Published: Nov 1, 2012 by The PISM Authors
|Title||Dynamics of the Last Glacial Maximum Antarctic ice-sheet and its response to ocean forcing|
|Authors||Nick Golledge and others|
|Venue||Proc. National Academy of Sciences|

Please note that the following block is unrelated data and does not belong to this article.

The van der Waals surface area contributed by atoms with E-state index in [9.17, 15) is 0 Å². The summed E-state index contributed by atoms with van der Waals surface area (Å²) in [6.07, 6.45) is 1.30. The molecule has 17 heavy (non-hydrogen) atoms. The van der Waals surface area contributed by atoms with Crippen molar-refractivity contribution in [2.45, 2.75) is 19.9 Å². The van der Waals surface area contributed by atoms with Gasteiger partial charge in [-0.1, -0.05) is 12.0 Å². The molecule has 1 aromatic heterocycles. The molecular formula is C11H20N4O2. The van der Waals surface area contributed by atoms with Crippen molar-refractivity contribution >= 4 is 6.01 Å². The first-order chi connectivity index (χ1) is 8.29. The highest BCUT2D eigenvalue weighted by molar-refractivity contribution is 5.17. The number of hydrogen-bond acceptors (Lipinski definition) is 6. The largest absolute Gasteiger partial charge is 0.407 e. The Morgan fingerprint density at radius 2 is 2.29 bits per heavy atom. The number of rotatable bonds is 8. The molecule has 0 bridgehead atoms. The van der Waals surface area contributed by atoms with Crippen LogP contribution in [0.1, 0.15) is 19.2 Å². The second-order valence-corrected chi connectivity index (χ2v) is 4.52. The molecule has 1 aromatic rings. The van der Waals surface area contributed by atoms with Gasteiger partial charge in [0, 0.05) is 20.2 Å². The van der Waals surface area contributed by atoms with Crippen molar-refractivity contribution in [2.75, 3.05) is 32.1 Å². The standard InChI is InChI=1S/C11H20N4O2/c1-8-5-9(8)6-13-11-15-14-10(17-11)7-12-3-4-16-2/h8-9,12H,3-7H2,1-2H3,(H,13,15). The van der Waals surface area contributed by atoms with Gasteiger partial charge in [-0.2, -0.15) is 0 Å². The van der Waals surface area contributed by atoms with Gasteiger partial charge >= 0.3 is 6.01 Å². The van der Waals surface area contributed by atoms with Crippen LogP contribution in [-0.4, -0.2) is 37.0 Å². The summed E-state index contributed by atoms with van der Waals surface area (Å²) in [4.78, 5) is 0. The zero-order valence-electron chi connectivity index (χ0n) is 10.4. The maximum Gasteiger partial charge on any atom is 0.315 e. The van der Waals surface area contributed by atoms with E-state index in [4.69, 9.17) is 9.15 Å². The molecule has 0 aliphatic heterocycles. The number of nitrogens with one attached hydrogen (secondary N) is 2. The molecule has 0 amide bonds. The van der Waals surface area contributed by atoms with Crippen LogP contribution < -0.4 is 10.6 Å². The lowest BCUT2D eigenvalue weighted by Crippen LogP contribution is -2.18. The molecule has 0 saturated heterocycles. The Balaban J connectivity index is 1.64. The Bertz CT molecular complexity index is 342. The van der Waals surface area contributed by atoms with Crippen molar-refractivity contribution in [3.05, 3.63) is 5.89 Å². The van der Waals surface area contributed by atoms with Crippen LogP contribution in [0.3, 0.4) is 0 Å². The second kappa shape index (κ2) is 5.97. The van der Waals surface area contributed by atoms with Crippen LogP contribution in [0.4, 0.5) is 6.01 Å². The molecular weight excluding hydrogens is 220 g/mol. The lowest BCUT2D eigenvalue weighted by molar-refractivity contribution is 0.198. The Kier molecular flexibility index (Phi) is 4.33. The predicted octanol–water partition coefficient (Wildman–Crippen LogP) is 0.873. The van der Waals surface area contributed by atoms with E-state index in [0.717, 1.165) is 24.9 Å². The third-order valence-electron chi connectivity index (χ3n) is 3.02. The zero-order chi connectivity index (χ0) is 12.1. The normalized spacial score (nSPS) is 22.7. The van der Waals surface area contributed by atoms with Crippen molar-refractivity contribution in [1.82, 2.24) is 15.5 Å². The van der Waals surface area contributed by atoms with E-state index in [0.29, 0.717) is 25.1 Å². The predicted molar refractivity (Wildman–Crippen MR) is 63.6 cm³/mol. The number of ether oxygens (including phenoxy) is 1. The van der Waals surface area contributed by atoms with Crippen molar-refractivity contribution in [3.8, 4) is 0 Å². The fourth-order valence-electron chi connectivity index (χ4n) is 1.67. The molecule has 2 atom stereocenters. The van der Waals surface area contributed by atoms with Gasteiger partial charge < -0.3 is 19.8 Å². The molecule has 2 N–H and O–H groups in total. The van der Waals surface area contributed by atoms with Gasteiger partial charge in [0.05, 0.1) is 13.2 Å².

Retreat of the Last Glacial Maximum (LGM) Antarctic ice sheet is thought to have been initiated by changes in ocean heat and eustatic sea level from northern ice sheets melted under rising atmospheric temperatures. The extent to which spatial variability in ice dynamics may have modulated the resultant pattern and timing of decay of the Antarctic ice sheet has so far received little attention, however. We use a 5-km resolution whole-continent PISM model to assess whether differences in the mechanisms governing ice sheet flow could account for discrepancies between geochronological studies in different parts of the continent. We simulate the geometry and flow characteristics of an equilibrium LGM ice sheet. Then we perturb the system with sea level and ocean heat flux increases to investigate ice-sheet vulnerability. We find that although ocean warming and sea-level rise bring about localized glacier acceleration, drawdown of ice from neighboring areas leads to widespread thinning of entire glacier catchments.